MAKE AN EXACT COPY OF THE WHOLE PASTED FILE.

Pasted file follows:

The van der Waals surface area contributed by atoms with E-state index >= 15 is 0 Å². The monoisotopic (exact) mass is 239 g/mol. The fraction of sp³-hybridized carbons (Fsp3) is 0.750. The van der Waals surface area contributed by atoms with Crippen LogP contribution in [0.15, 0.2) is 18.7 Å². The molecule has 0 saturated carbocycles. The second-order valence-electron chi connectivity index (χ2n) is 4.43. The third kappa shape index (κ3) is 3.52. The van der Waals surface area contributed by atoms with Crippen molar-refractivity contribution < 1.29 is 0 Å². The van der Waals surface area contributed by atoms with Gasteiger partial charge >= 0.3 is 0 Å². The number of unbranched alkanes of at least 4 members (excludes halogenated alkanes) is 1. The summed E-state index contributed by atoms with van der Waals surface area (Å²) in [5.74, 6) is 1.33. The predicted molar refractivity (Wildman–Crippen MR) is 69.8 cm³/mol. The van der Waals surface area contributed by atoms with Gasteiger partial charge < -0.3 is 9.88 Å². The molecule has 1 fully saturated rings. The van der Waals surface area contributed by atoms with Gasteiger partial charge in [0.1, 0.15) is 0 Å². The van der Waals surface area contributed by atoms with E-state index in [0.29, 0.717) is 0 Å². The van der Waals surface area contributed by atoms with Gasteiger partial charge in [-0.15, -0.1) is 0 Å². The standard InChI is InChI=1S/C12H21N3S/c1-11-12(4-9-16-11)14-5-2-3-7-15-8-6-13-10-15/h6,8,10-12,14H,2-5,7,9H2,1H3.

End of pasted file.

The van der Waals surface area contributed by atoms with E-state index >= 15 is 0 Å². The monoisotopic (exact) mass is 239 g/mol. The fraction of sp³-hybridized carbons (Fsp3) is 0.750. The van der Waals surface area contributed by atoms with Crippen LogP contribution in [0.15, 0.2) is 18.7 Å². The molecule has 0 saturated carbocycles. The second-order valence-electron chi connectivity index (χ2n) is 4.43. The third kappa shape index (κ3) is 3.52. The van der Waals surface area contributed by atoms with Crippen molar-refractivity contribution < 1.29 is 0 Å². The van der Waals surface area contributed by atoms with Gasteiger partial charge >= 0.3 is 0 Å². The number of unbranched alkanes of at least 4 members (excludes halogenated alkanes) is 1. The summed E-state index contributed by atoms with van der Waals surface area (Å²) in [5.74, 6) is 1.33. The predicted molar refractivity (Wildman–Crippen MR) is 69.8 cm³/mol. The van der Waals surface area contributed by atoms with Gasteiger partial charge < -0.3 is 9.88 Å². The molecule has 1 fully saturated rings. The van der Waals surface area contributed by atoms with Gasteiger partial charge in [0.1, 0.15) is 0 Å². The van der Waals surface area contributed by atoms with E-state index in [0.29, 0.717) is 0 Å². The van der Waals surface area contributed by atoms with Gasteiger partial charge in [-0.15, -0.1) is 0 Å². The standard InChI is InChI=1S/C12H21N3S/c1-11-12(4-9-16-11)14-5-2-3-7-15-8-6-13-10-15/h6,8,10-12,14H,2-5,7,9H2,1H3.